Jason Michael Downey used an IRC account to compromise PCs to attack and subvert other computers and increased the size of his bot network to about 6,000 machines.
On Tuesday, Jason Michael Downey, operator of a network of compromised PCs, received a 12-month sentence in federal prison for unlawful computer intrusion, U.S. Attorney Stephen J. Murphy said in a statement.
Downey, 24, of Dry Ridge, Ky., was sentenced to serve 12 months in prison, three years on suspended release, and was ordered to pay $21,110 in restitution and to perform 150 hours of community service.
According to the U.S. Department of Justice, information presented in court indicates that that defendant owned the Rizon.Net Internet Relay Chat (IRC) network from mid-June 2004 through early September 2004.
During this time, Downey was found to have operated a bot network. By directing compromised PCs to attack and subvert other computers, he managed to increase the size of his bot network to about 6,000 machines. Thereafter, he used the IRC network known as Yotta-byte.net to launch denial-of-service attacks that impaired various computer systems on the Internet. The DoJ puts the financial damage caused by these attacks at over $20,000.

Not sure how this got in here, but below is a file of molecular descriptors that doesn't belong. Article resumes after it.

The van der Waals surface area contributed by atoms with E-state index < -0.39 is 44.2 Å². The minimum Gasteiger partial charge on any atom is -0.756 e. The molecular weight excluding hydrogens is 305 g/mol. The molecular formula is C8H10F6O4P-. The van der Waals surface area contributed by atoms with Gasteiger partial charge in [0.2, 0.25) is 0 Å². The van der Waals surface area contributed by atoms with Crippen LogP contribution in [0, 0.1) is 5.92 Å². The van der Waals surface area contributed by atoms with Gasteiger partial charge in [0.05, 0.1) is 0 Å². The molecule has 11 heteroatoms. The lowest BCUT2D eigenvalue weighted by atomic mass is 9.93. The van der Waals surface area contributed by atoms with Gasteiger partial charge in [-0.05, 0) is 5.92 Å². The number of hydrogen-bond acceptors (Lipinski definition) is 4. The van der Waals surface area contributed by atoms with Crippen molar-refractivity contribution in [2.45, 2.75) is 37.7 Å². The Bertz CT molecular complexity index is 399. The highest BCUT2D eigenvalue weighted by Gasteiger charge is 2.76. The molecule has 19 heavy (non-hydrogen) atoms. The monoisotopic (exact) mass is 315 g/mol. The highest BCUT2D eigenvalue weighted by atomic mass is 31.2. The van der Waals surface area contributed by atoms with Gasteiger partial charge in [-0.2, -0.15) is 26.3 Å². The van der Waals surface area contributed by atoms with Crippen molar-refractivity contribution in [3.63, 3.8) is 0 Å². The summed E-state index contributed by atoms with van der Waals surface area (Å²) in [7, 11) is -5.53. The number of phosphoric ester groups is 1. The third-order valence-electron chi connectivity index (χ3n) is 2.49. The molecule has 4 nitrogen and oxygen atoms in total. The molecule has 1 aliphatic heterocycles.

"The so-called 'bot-masters' on the Internet should realize that attacking and damaging other computer networks through a bot-net can land you in prison," U.S. Attorney Murphy said in a statement. "We have the capacity to investigate and prosecute these high-tech crimes, and we will continue to do so."
In its September 2007 Internet Security Threat Report, Symantec said it saw an average of 52,771 active bot-infected computers per day during the first half of 2007, a 17% decrease from the second half of 2006.
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